Research Paper Volume 12, Issue 8 pp 6852—6864

Swimming exercise stimulates IGF1/ PI3K/Akt and AMPK/SIRT1/PGC1α survival signaling to suppress apoptosis and inflammation in aging hippocampus

Jing-Ying Lin 1, *, , Wei-Wen Kuo 2, *, , Rathinasamy Baskaran 3, , Chia-Hua Kuo 4, , Yun-An Chen 2, , William Shao-Tsu Chen 5, , Tsung-Jung Ho 6, , Cecilia Hsuan Day 7, , B. Mahalakshmi 8, , Chih-Yang Huang 9, 10, 11, 12, ,

  • 1 Department of Medical Imaging and Radiological Science, Central Taiwan University of Science and Technology, Taichung, Taiwan
  • 2 Department of Biological Science and Technology, China Medical University, Taichung, Taiwan
  • 3 Department of Bioinformatics and Medical Engineering, Asia University, Taichung, Taiwan
  • 4 Laboratory of Exercise Biochemistry, University of Taipei, Taipei, Taiwan
  • 5 Division of Addictive Medicine, Hualien Tzu Chi Hospital, Buddhist Tzu Chi Medical Foundation, Tzu Chi University, Hualien, Taiwan
  • 6 Department of Chinese Medicine, Hualien Tzu Chi Hospital, Buddhist Tzu Chi Medical Foundation, Tzu Chi University, Hualien, Taiwan
  • 7 Department of Nursing, MeiHo University, Pingtung, Taiwan
  • 8 Institute of Research and Development, Duy Tan University, Da Nang, Vietnam
  • 9 Graduate Institute of Biomedical Sciences, China Medical University, Taichung, Taiwan
  • 10 Center of General Education, Buddhist Tzu Chi Medical Foundation, Tzu Chi University of Science and Technology, Hualien, Taiwan
  • 11 Department of Medical Research, China Medical University Hospital, China Medical University, Taichung, Taiwan
  • 12 Department of Biotechnology, Asia University, Taichung, Taiwan
* Equal contribution

received: December 13, 2019 ; accepted: March 9, 2020 ; published: April 22, 2020 ;

https://doi.org/10.18632/aging.103046
How to Cite

Copyright © 2020 Lin et al. This is an open-access article distributed under the terms of the Creative Commons Attribution License (CC BY 3.0), which permits unrestricted use, distribution, and reproduction in any medium, provided the original author and source are credited.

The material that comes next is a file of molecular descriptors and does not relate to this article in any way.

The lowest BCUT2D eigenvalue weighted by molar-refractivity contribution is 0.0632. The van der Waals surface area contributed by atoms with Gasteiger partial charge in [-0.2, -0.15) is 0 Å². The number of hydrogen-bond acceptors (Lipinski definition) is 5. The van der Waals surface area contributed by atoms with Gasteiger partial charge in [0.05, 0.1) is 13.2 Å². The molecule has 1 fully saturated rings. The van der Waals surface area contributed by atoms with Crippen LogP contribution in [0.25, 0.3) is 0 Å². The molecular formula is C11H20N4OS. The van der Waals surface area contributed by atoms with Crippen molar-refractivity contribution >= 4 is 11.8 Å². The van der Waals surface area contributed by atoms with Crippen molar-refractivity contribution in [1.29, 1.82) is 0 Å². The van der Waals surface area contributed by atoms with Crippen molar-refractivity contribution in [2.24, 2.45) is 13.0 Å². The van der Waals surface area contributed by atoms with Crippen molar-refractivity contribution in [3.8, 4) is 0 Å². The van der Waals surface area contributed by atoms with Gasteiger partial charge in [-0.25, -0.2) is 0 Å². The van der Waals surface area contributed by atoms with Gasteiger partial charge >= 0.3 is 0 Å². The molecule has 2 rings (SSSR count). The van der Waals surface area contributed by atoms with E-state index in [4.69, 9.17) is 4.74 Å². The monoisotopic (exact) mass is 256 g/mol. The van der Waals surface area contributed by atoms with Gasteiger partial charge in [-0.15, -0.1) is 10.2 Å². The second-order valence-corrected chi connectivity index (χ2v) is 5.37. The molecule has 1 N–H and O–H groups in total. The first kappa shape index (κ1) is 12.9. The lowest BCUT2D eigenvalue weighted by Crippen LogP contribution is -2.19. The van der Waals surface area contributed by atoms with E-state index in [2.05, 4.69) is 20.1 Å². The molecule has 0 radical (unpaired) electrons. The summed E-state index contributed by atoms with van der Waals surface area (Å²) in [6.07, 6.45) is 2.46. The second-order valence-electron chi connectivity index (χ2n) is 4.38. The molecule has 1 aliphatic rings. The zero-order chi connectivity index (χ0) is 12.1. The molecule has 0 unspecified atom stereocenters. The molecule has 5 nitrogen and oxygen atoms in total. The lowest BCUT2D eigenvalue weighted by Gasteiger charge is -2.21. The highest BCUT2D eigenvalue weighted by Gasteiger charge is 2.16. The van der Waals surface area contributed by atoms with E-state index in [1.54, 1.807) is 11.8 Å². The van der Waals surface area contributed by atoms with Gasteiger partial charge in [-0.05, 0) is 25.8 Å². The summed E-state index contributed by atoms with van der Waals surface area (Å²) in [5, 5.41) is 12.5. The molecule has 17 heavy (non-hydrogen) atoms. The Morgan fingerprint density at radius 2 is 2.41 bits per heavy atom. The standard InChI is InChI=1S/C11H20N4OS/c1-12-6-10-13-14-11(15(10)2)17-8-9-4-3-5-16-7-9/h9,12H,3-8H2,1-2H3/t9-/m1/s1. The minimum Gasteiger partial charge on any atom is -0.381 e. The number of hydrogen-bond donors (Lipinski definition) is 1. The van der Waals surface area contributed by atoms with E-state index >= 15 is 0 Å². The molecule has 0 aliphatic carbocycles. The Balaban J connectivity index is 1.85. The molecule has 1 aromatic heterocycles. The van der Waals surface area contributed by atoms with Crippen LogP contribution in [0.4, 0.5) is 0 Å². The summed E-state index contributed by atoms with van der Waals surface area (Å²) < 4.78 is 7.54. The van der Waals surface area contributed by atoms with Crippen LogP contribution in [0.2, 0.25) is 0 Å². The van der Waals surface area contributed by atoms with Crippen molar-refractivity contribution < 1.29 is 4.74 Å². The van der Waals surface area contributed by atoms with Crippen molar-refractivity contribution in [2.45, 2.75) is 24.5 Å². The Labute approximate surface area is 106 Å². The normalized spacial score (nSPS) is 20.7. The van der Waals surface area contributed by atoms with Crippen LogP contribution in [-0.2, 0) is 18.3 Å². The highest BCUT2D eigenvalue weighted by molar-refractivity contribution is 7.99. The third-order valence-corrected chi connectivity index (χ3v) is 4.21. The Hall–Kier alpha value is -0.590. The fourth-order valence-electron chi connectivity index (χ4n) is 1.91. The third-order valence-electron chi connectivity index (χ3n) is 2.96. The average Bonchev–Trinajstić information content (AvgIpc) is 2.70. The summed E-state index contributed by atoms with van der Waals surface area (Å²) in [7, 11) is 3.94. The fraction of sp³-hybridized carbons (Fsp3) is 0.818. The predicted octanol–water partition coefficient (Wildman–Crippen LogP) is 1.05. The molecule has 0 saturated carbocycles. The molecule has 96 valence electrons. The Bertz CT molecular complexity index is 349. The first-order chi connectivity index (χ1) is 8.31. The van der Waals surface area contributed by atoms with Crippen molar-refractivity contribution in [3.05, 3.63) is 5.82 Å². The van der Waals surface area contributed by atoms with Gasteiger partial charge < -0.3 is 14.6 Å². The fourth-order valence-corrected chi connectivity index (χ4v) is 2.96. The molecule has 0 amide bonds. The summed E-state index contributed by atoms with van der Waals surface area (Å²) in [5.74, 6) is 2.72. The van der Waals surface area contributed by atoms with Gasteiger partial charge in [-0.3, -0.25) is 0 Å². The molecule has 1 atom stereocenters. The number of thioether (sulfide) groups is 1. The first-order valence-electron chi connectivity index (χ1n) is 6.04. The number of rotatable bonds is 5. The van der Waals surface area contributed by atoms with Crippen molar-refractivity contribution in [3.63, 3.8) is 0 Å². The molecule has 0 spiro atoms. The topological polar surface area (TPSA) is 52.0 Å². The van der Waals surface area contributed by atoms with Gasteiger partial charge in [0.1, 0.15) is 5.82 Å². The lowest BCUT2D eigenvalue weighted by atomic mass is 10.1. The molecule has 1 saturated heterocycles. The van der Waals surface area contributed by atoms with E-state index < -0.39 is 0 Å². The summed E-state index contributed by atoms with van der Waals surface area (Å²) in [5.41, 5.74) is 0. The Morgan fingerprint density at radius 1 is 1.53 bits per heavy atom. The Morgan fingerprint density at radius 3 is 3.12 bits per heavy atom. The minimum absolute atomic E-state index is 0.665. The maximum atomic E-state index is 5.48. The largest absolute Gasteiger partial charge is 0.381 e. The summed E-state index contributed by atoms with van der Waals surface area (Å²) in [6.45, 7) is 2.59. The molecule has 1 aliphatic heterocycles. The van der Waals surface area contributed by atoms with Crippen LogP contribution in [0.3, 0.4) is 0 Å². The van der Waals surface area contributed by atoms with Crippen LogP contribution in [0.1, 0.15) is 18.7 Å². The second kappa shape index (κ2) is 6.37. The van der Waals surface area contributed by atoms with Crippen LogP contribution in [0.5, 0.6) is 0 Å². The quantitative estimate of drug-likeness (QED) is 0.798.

Abstract

Hippocampus is one of the most vulnerable brain regions in terms of age-related pathological change. Exercise is presumed to delay the aging process and promote health because it seems to improve the function of most of the aging mechanisms. The purpose of this study is to evaluate the effects of swimming exercise training on brain inflammation, apoptotic and survival pathways in the hippocampus of D-galactose-induced aging in SD rats. The rats were allocated to the following groups: (1) control; (2) swimming exercise; (3) induced-aging by injecting D-galactose; (4) induced-aging rats with swimming exercise. The longevity-related AMPK/SIRT1/PGC-1α signaling pathway and brain IGF1/PI3K/Akt survival pathway were significantly reduced in D-galactose-induced aging group compared to non-aging control group and increased after exercise training. The inflammation pathway markers were over-expressed in induced-aging hippocampus, exercise significantly inhibited the inflammatory signaling activity. Fas-dependent and mitochondrial-dependent apoptotic pathways were significantly increased in the induced-aging group relative to the control group whereas they were decreased in the aging-exercise group. This study demonstrated that swimming exercise not only reduced aging-induced brain apoptosis and inflammatory signaling activity, but also enhanced the survival pathways in the hippocampus, which provides one of the new beneficial effects for exercise training in aging brain.

Introduction

Aging is a gradual process, the accumulation of molecular and cellular damage throughout life leads to a wide range of age-related disorders such as cardiovascular dysfunction and neurodegenerative diseases. Studies have demonstrated that increased levels of reactive oxygen species (ROS) are involved in the detrimental effect of aging-induced cell damage [1]. Natural aging was experimentally modeled by chronic administration of D-galactose in rodents, as it reacts with amino acids in proteins resulting in formation of advanced glycation end-products(AGEs) binding of AGEs to their receptors causes ROS production and AGEs, which are elevated in aging, neurodegeneration and inflammation [2]. Numerous studies indicated that physical exercise exerts neuroprotective effects and increases cognitive activity [3], ameliorates neurological impairments in several neurodegenerative diseases [4] and reduces age-related neuronal loss [5]. Physical exercise is known to have positive effects on the central nervous system via a number of mechanisms, including increases neurotrophic factors production such as VEGF, IGF1, NGF and BDNF that lead to improved efficiency of the vascular system and trigger neuroplastic mechanism in the brain [69].